While spring cleaning is an excellent time to rid homes of germs, junk and more, it also can present many hazards. The West Virginia Poison Center urges residents to practice caution while cleaning.
Children in particular are at risk during spring cleaning sessions. According to the West Virginia Poison Center, many childhood poisonings occur while cleaning products are being used. In order to prevent this from happening, residents are encouraged to use household cleaners when children are not around. If this cannot be avoided, when not in use, cleaning products should be put in an out of reach place.
The poison center recommends the following tips to keep children safe during spring cleaning:
• Do not leave buckets containing liquids unattended — children can drown in even the small buckets of cleaning fluids.
• Lead poisoning still occurs in children — to prevent this, get rid of toys that have peeling paint. For older toys, check to see if they have been recalled. Throw away all children’s costume jewelry with small metal pieces. Throw away any children’s art supplies that are not made in the U.S. — this includes crayons.
• Make sure to store non-food items in out of reach places or make sure that they are locked away. Child resistant caps are not always effective.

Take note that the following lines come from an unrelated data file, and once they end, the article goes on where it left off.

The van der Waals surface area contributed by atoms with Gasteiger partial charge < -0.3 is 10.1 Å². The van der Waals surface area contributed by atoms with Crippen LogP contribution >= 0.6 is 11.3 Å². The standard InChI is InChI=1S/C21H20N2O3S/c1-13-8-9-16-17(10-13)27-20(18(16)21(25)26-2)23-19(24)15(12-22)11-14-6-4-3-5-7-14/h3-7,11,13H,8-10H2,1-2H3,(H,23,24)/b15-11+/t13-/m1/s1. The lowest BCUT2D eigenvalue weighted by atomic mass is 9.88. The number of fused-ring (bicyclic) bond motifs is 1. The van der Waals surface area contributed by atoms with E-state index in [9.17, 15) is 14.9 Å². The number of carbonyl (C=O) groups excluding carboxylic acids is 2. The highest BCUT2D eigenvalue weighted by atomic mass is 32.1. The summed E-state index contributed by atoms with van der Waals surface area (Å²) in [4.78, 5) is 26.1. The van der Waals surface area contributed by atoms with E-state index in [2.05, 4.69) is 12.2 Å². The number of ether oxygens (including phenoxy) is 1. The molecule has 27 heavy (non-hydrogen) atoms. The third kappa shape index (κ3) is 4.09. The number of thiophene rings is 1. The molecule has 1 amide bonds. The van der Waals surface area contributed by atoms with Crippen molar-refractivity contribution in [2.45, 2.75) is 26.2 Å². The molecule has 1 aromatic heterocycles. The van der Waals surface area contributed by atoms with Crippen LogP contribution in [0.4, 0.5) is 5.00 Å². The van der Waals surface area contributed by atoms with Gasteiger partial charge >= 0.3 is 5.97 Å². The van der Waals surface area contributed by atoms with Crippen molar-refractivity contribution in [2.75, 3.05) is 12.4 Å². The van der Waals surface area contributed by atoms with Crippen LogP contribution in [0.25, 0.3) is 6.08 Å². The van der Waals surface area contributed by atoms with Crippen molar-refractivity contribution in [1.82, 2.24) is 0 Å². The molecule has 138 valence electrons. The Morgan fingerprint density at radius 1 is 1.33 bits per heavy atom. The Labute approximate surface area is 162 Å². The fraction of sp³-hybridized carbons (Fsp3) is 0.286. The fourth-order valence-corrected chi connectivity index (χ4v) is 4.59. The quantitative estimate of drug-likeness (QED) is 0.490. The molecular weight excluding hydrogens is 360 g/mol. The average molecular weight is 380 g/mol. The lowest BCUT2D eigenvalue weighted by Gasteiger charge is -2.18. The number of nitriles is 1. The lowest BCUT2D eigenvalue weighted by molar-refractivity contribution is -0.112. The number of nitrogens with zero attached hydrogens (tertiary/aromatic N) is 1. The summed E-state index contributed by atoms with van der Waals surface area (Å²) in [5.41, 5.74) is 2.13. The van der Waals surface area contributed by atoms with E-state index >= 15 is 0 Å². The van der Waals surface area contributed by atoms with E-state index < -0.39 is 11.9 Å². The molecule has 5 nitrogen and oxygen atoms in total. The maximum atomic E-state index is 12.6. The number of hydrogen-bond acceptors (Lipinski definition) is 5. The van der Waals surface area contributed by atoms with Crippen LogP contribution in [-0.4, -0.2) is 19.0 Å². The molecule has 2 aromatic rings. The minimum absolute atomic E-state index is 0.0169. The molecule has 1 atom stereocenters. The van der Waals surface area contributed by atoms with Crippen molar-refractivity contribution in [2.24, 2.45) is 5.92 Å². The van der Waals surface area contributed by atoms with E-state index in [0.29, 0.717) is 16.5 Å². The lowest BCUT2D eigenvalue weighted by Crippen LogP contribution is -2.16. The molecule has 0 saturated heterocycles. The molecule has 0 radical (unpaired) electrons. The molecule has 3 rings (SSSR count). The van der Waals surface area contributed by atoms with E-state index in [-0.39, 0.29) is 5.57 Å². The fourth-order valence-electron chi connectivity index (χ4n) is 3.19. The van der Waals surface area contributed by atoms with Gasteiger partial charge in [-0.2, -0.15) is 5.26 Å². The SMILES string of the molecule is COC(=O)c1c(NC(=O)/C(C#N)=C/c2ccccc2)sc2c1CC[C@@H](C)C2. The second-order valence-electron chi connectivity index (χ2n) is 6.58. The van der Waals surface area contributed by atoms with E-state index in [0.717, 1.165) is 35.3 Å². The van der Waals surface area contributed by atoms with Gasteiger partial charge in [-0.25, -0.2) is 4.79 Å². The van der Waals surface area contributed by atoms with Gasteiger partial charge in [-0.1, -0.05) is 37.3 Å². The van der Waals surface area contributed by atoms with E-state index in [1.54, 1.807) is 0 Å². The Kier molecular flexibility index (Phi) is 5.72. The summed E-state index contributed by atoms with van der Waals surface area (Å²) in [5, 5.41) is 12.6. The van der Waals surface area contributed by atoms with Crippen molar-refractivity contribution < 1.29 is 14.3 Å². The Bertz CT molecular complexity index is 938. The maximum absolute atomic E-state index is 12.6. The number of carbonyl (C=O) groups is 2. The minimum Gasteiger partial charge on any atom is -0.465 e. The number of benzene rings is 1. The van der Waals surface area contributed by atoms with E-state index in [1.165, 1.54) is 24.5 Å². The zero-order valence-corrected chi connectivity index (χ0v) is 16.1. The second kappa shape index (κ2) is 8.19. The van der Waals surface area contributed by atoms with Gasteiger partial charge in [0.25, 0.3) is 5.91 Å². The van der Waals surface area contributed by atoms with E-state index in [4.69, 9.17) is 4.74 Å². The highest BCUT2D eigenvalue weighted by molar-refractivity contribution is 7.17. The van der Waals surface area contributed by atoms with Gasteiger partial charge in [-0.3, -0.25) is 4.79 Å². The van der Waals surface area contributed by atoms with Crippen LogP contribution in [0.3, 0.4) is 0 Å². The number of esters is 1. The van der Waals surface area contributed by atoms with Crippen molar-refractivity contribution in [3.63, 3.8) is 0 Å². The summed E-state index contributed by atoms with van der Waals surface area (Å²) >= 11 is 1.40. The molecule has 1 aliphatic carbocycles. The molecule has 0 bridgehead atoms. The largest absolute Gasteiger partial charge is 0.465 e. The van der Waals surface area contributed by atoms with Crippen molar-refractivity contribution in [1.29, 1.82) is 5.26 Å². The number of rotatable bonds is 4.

• Keep all cleaning products in their original containers because this is usually the safest way to store them.
In addition to children, pets also are at risk during household cleaning. According to the poison center, pets can be just as easily poisoned as children and adults. Just like with children, adults should make sure that all cleaning products are out of their pet’s reach as animals will often eat or drink almost anything. Animal teeth also are easily capable of puncturing closed cleaning product containers.
As an effort to keep pets safe, the poison center encourages residents to follow these tips:
• Get rid of unused products — if the products are not there, then the pet cannot eat or drink it.
• Keep animals away from areas that have been recently sprayed with herbicides, pesticides and fertilizers.
• Certain plants, bulbs and mulches can be poisonous depending on the amount consumed and type of pet. Information on non-poisonous plants is available on the West Virginia Poison Center’s Web site, www.wvpoisoncenter.org.
• Do not discard old or unused medications in trash cans that are in the pet’s reach — pets can get into the trash and eat the medication, which could cause very harmful side effects.
Those unsure if they, their family or pets have been poisoned or not should call the West Virginia Poison Center at 1-800-222-1222.
The West Virginia Poison Center provides comprehensive emergency poison information, prevention and educational resources to West Virginians 24 hours a day, seven days a week, 365 days a year. The poison center is staffed by nurses, pharmacists and physicians who all have special training in the treatment of poisonings.